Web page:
State and Not-State

In a 1991 essay in the American Political Science Review, Timothy Mitchell assesses various theories of the state, concluding that they all attempt to draw a line between state and society, and fail. He proposes to take the very difficulty of drawing that boundary as the starting point for reflection, rather than as a theoretical problem to be solved.

He begins to develop his own conception with this examine from twentieth-century US history:

“After World War II, the Saudis demanded that their royalty payment from Aramco [Arabian American Oil Company] be increased from 12% to 50% of profits. Unwilling either to cut its profits or to raise the price of oil, Aramco arranged for the increase in royalty to be paid not by the company but by U.S. taxpayers. The Department of State, anxious to subsidize the pro-American Saudi monarchy, helped arrange for Aramco to take advantage of a loophole in U.S. tax law whereby the royalty was treated as though it were a direct foreign tax, to be paid not from the company’s profits but from the taxes it owed to the U.S. Treasury.”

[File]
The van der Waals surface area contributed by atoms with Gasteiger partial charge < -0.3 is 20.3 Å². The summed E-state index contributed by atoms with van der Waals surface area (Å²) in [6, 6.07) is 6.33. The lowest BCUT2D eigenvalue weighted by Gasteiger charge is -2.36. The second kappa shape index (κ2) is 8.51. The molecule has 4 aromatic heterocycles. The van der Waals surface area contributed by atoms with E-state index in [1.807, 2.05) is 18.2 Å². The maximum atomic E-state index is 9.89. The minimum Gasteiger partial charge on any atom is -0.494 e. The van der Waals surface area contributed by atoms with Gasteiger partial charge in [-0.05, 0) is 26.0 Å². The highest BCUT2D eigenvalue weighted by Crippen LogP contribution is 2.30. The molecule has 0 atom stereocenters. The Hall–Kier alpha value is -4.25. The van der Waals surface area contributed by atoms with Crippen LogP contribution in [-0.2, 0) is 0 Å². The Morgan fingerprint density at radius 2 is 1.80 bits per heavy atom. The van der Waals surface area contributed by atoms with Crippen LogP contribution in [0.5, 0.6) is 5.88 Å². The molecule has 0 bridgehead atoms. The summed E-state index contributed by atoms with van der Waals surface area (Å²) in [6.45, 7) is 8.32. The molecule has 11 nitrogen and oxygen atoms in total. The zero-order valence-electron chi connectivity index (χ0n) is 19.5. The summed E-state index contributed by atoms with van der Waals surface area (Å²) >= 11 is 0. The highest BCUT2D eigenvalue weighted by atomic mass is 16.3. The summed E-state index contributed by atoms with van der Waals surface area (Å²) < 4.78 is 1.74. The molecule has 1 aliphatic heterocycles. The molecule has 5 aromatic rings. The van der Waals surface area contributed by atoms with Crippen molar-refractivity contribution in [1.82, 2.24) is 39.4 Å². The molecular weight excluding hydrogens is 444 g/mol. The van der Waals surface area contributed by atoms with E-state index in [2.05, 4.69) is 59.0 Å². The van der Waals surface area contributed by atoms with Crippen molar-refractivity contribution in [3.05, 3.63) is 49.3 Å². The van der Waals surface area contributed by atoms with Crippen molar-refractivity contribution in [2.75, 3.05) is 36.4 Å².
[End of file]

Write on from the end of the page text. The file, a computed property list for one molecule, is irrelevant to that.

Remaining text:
Mitchell makes his point mildly: “This collusion between government and oil companies, obliging U.S. citizens to contribute unaware to the treasury of a repressive Middle Eastern monarchy and the bank balances of some of the world’s most profitable multinational corporations, does not offer much support for the image of a neat distinction between state and society” (89).

Not much, no. Twenty-five years later we may add another layer to the outrage: How much of that money ended up funding the spread of Wahhabi Islam? To what extent does US oil money fund the terrorism that we then send Americans into the desert to stop?

(Mitchell, “The Limits of the State: Beyond Statist Approaches and their Critics,” APSR 85:1 [1991]: 77-96.)

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